If we are not careful, we will read Bible passages and miss the astounding impact the good news of God made in the first century.
Paul’s list in verse 11 includes a wide spectrum of people, who normally would have nothing to do with each other.
Colossians 3.11 – In that renewal there is no longer Greek and Jew, circumcised and uncircumcised, barbarian, Scythian, enslaved and free, but Christ is all and in all!
Let’s think about Paul’s list in terms of our contemporary culture.
When I was a teenager in the 1960s, Jews and African Americans were not permitted inside our town’s Country Club. However, the gospel makes the various races members of the same family.
An African American had never entered the church that I served in the early 1970s. I worked to change that church’s tradition, because the body of Christ is not complete with only one race present.
Barbarians and Scythians were believed to be the most disreputable persons in first-century society. Thankfully, there are churches today that receive the equivalent of barbarians and Scythians.
Praise God that his love transforms enemies into friends.
Slaves to sin find Jesus’ words to be true, “If the Son makes you free, you will be free indeed” (John 8.36).
Paul celebrated an extremely diverse group of people who were melded together because they put aside their differences and saw Christ as all and in all.
How does a very divided society become unified?
Jesus is the motivating force for different economic, racial, cultural, and gender backgrounds to come together.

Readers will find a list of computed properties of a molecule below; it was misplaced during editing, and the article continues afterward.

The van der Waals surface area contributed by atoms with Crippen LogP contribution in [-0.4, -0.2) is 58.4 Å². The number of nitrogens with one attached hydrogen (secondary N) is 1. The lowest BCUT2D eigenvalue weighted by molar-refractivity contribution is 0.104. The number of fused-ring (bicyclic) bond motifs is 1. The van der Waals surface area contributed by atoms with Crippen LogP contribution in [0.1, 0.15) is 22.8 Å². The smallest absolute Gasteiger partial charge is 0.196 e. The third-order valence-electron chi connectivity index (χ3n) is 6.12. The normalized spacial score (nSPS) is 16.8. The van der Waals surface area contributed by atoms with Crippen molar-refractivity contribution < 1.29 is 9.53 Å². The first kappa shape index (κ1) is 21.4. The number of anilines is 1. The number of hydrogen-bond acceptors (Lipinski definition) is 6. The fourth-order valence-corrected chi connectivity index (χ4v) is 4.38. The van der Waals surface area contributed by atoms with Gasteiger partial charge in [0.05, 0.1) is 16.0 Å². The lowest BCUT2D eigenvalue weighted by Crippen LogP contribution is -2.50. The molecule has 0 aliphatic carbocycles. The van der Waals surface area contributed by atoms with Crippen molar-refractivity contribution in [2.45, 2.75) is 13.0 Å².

When we focus on “Christ who is all and in all,” and not what divides us, we will discover friends and fellow family members in strange places.
With Christ as our solid foundation, our relationship with others will be enhanced by keeping in mind a few suggestions.
(1) Give people your full attention.
There are few better ways to make a friend than to genuinely listen to what they have to say. This is especially true when we are bridging an ethnic or cultural gap.
(2) Adopt the position of a learner.
What can we learn from someone from another ethnic background or economic status?
A person who is willing to patiently listen to someone of another race or economic background will discover a gold mine of information, provided they listen long enough.
Along the way, they will find a new appreciation for a brother or sister in Christ.
(3) Above all, make Jesus central.
The old expression, “If God is willing to call you son/daughter, why can’t I call you brother/sister?” is true.
When people love Jesus, they are able to overcome cultural differences and appreciate the wide range of God’s loving reach.
Rudy Ross and I spend nearly ten minutes talking about this verse in today’s YouTube video. We illustrate the verse with stories of how we have been impacted by God’s love for a diverse humanity.
Rudy Ross and I discuss this passage on YouTube. It can be seen on the Bob Spradling YouTube channel.
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